#43 H. G. Britton writes of aviation ground school

H. G. Britton (Photo shared by W. G. Britton)
100 years ago today a letter from Harold Gale (H. G.) Britton to his Uncle David Gibson was published in the Kinsley Graphic.  He was 21 years old when he wrote it from the aviation ground school at Cornell University in Ithaca, N.Y.

“This is a military school connected with Cornell University.  There are about 500 students studying how to be officers in the aviation section.  The school draws from as far west as Chicago.  You get wireless, engine work, aeroplane work, drill, machine guns, army regulations.  In fact everything an officer should know.  Wireless and machine guns I have found the hardest so far as I have gone, but they can be learned all right.  The system used is mostly lectures and short recitations.  They certainly cram it to you, and the secret of it all is to have a wonderful memory and to pay attention.

We are quartered in a big armory and most of the class rooms are in different towers, which are on all four corners of the building.  The armory here is the largest in the state which makes it some building.”

Hundreds of future pilots had quarters in this newly built New York State Armory and Drill Hall.  I found the following pictures of a class of cadets and the barracks in the armory accompanying an article, “Cornell Rewind:  A great school faces the Great War” by Elaine Engst and Blaine Friedlander, published in the Cornell Chronicle, January 22, 2015 issue.  The barracks picture was taken in 1918, the same time H. G. was there.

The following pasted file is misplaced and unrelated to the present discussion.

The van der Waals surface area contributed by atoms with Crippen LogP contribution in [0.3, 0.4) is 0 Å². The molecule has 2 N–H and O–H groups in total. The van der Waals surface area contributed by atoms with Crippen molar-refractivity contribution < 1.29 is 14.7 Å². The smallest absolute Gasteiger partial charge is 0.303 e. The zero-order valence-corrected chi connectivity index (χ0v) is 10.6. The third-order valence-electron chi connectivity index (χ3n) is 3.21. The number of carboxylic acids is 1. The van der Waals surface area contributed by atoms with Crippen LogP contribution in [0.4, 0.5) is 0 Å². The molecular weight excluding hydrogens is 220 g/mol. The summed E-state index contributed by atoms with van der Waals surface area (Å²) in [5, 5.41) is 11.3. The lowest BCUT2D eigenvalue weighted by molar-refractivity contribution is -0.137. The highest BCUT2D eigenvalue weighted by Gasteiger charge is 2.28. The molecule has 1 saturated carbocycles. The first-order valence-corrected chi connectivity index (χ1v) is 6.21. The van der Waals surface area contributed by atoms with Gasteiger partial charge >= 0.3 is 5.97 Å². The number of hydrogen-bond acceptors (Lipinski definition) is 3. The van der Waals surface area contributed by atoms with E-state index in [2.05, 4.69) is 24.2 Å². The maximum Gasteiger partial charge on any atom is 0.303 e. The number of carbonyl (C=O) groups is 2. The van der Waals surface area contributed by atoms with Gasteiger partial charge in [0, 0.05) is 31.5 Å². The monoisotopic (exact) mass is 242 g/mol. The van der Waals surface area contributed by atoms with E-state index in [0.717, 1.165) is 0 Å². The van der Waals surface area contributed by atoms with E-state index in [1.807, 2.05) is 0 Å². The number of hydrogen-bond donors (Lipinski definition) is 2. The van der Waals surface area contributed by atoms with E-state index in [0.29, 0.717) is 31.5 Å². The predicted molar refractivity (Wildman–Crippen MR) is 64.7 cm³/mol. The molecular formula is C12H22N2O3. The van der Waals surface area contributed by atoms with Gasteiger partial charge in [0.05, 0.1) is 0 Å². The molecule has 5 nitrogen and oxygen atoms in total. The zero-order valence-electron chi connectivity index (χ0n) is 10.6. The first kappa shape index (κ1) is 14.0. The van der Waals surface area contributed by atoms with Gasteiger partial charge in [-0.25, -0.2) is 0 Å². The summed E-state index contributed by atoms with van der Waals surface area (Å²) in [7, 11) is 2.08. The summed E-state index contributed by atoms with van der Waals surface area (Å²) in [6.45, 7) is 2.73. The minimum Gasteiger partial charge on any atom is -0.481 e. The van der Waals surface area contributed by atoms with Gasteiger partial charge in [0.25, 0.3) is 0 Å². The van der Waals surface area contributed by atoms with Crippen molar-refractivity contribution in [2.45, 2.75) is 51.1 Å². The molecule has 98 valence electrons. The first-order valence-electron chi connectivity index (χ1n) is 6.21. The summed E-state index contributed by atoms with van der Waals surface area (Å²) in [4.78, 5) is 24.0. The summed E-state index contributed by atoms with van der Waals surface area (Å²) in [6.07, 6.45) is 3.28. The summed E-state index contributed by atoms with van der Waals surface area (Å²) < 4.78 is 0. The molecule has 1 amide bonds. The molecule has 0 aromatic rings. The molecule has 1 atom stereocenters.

According to the Chronical article, “For the pilots, final exams required comprehensive and skillful answers. In the engines class, students saw questions like ‘What are the advantages of [a] double ignition system for airplane motors?’ or ‘How many times per second does the interrupter break the primary current of a magneto which is furnishing the ignition for an eight cylinder engine running 1400 rpm?’ or ‘Make a sketch of a two-gear oil pump, showing path of oil and direction of rotation of gears.’”

In this same letter H.G. describes the Thomas Morse Aeroplane Factory and Engine Works that was also in Ithaca:  “They are employing lots of men, and wages are very high for this class of work in the east. They are testing planes out every day, using Cayuga Lake as a flying field.  The lake is frozen over completely now, some 40 miles long and various widths, so is some lake.  A fellow was up yesterday, using an air cooled motor, some 19,000 feet, getting lost and landing 50 miles from here at Syracuse, coming back on a direct line made the 50 miles in 30 minutes flat.  That is moving right along.”

The only other reference I could find to H. G.’s military service is his name appears as a Private in the Signal Corps Aviation School in Chandlefield, Pennsylvania  (Congressional Record, October 3, 1918).  His father, notified the Graphic that he arrived safely overseas (October 3, 1918 Graphic).  Four months later, with the war over, the January 9, 1919 Graphic reported “Sergeant Britton who had been instructing in aviation In England for some months” had recently been discharged and was back visiting in Lewis.

H. G. settled in Kinsley, starting the Britton Motor Company and marrying Florene Colver in May, 1926.